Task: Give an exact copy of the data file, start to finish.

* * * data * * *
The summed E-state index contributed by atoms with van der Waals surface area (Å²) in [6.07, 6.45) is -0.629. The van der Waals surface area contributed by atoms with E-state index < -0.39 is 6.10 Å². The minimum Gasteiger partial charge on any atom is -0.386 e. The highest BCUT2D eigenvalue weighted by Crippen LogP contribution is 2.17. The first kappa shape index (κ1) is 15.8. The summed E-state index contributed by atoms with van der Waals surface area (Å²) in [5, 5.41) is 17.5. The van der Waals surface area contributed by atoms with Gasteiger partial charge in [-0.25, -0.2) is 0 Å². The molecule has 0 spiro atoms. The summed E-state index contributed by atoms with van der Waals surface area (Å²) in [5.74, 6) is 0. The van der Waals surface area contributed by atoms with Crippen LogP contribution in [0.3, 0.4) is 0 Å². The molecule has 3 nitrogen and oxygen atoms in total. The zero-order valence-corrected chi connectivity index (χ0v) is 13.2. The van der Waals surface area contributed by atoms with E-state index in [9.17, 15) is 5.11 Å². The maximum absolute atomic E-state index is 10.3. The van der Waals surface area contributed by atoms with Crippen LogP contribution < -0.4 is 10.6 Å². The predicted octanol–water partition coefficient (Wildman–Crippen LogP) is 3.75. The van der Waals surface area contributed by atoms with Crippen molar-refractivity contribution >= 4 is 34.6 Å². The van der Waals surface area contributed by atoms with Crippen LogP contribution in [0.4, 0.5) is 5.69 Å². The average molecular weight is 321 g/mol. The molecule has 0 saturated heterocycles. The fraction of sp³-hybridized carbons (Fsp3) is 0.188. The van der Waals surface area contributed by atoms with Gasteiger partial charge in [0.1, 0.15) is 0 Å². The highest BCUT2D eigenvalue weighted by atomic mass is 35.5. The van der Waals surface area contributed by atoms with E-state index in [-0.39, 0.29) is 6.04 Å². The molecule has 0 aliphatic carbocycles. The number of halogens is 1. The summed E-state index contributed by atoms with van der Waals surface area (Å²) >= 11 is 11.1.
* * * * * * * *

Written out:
The summed E-state index contributed by atoms with van der Waals surface area (Å²) in [6.07, 6.45) is -0.629. The van der Waals surface area contributed by atoms with E-state index < -0.39 is 6.10 Å². The minimum Gasteiger partial charge on any atom is -0.386 e. The highest BCUT2D eigenvalue weighted by Crippen LogP contribution is 2.17. The first kappa shape index (κ1) is 15.8. The summed E-state index contributed by atoms with van der Waals surface area (Å²) in [5, 5.41) is 17.5. The van der Waals surface area contributed by atoms with Gasteiger partial charge in [-0.25, -0.2) is 0 Å². The molecule has 0 spiro atoms. The summed E-state index contributed by atoms with van der Waals surface area (Å²) in [5.74, 6) is 0. The van der Waals surface area contributed by atoms with Crippen LogP contribution in [0.3, 0.4) is 0 Å². The molecule has 3 nitrogen and oxygen atoms in total. The zero-order valence-corrected chi connectivity index (χ0v) is 13.2. The van der Waals surface area contributed by atoms with E-state index in [9.17, 15) is 5.11 Å². The maximum absolute atomic E-state index is 10.3. The van der Waals surface area contributed by atoms with Crippen LogP contribution < -0.4 is 10.6 Å². The predicted octanol–water partition coefficient (Wildman–Crippen LogP) is 3.75. The van der Waals surface area contributed by atoms with Crippen molar-refractivity contribution >= 4 is 34.6 Å². The van der Waals surface area contributed by atoms with Crippen LogP contribution in [0.4, 0.5) is 5.69 Å². The average molecular weight is 321 g/mol. The molecule has 0 saturated heterocycles. The fraction of sp³-hybridized carbons (Fsp3) is 0.188. The van der Waals surface area contributed by atoms with Gasteiger partial charge in [0.1, 0.15) is 0 Å². The highest BCUT2D eigenvalue weighted by atomic mass is 35.5. The van der Waals surface area contributed by atoms with E-state index in [-0.39, 0.29) is 6.04 Å². The molecule has 0 aliphatic carbocycles. The number of halogens is 1. The summed E-state index contributed by atoms with van der Waals surface area (Å²) >= 11 is 11.1.